Winging (it)

In the Sunday-morning flight from Budapest to Amsterdam, those who sat next to me couldn’t resist their urge to start a conversation.

“Did you go to Sparty too last night?”

Sparty is a foam party with loud music, lots of alcohol and, well, foam. Drunk tourists, cheap booze, blaring EDM beats. You get the idea.

“No”, I said briskly.

Although it felt good to speak Dutch again, I hate these things with a passion.

“Then where have you been last night?”, their ringleader wanted to know. Not ‘having been anywhere’ wasn’t a possibility in his universe.

As it happens, I had a very enjoyable conference last night, but I feared that the whole idea of ‘philosophy conferences’ and ‘doing a PhD at CEU in Budapest’ would be too much conversation material. I settled on answering by saying that I didn’t really ‘do anything’ last night.

“Well, I actually study here, so …”

Enthusiastic interruption: “Ah, so you live in Budapest?!”

“That’s right.”

“Wow, you’re so cool!”, he exclaimed. (This might not be exactly what he said, but it was something like that.)

As the plane started climbing, the ringleader offered me a gum. He was chubby, had small sleep-deprived eyes and smelled. I accepted and we chatted about their weekend. He and his friends had had a bachelor’s party and “were so fucking broken”.

As Korsakoff kicked in, he forgot that I live in Budapest and insisted on showing me his pictures of the city’s highlights.

Oh geesh, that’s what the CEU building looks like? Thanks for letting me know.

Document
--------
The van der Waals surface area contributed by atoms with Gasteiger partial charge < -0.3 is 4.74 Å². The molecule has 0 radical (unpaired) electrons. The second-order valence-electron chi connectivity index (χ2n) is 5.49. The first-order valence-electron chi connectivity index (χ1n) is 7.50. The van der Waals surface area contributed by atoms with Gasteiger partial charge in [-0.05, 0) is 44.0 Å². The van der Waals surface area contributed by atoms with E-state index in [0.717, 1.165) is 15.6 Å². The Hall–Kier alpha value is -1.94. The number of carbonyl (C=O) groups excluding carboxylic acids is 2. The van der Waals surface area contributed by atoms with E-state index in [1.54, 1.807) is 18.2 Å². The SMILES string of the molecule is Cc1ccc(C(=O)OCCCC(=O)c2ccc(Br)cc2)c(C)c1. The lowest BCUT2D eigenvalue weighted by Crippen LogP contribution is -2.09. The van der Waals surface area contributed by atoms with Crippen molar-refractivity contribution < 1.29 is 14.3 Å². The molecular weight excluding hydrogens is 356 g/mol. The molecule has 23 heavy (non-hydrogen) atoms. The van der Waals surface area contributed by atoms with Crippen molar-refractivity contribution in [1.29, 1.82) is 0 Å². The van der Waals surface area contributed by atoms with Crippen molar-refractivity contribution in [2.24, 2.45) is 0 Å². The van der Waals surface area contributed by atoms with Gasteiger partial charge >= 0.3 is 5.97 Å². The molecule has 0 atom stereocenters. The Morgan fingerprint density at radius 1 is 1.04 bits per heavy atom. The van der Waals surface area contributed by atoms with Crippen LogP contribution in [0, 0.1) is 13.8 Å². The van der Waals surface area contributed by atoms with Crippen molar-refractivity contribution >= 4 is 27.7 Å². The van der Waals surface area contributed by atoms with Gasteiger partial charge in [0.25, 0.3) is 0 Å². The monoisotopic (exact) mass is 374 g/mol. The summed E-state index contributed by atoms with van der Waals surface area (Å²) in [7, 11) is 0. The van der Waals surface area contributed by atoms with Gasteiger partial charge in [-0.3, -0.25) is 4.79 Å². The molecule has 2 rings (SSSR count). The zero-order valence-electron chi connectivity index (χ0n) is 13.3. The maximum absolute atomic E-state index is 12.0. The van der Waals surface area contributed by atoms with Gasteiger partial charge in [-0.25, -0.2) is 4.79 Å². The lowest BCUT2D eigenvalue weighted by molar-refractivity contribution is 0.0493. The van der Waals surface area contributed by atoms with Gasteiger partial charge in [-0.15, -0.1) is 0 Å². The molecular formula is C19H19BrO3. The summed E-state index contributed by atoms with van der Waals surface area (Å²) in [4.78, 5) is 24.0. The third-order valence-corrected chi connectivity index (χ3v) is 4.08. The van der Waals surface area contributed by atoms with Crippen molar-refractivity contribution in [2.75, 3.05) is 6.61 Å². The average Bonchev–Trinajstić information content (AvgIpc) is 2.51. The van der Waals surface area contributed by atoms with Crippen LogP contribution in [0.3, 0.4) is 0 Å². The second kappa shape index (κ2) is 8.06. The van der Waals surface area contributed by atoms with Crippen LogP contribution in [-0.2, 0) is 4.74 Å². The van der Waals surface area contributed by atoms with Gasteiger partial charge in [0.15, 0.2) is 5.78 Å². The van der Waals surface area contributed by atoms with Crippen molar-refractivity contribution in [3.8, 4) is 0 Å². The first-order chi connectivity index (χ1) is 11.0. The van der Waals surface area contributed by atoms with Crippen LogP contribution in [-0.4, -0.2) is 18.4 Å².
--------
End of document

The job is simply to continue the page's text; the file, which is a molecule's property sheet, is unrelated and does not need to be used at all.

When he farted twice in two minutes, I decided to start reading a book. To signal this decision, I put on my headphones.

This attempt at communication failed to get through, because five minutes later I was surprised to hear his loud voice slice through Chet Faker’s 1998:


I wasn’t sure whether to feel offended or amused.

I put my book and headphone away and told him about the philosophy I was reading. His response would be the ultimate litmus test for whether we were going to do this thing called talking during our 2 hours of shared destiny. If this wasn’t his thing, no hard feelings, but Sparty isn’t my thing, so if that was the alternative I’d prefer two hours of blissful ignorance, Chet Faker, and reading.

His response: “Wow! That is so cool! Dude! I’m a philosophy major!” It turned out he even knew some philosophers who had attended the conference I just came from.

That was unexpected.

I explained meta-ethics to him — “it’s about what it would be for a normative judgment or a claim about reasons or values to be true” — and he outed himself as an ethical realist, believing that “right and wrong are out there”.

Talking philosophy like this is what I love, so, brimming with excitement, gesturing widely with my arms and turning up the volume of my voice, I almost hit the flight attendant.

“So how do you think that works, normative truths being out there, for us to discover? Sounds mysterious, don’t you think?”

“No, because God allows us to uncover them through Revelation.”

Many people have believed that the existence of a God is the only coherent way to make sense of objective morality. Dostoyevsky, for example, wrote that “if God is dead, everything is permitted.”

He: “I believe, for example, that universal human rights are such truths God enabled us to see.”

For me, his response about a God and knowledge through Revelation didn’tquite alleviate the mysteriousness of the whole view.

“When I say that claims about humans having certain rights are true, what I mean is all of us have most reason to organize this whole living together thing like that, but there’s no corresponding Eternal Truth.”

If he was a philosopher, he undoubtedly would have objected that this is equally mysterious, for it is not clear what it is for there to be most reason to take claims about universal human rights to be true.

Reasons, however, don’t ‘are’ in that sense. Yet, the question what it ultimately, ‘at bottom’, is for a judgment about reasons to be true is marvelously fascinating, and apparently something you can discuss with a hungover stranger.

I don’t go to Sparty, but that I find extremely cool.

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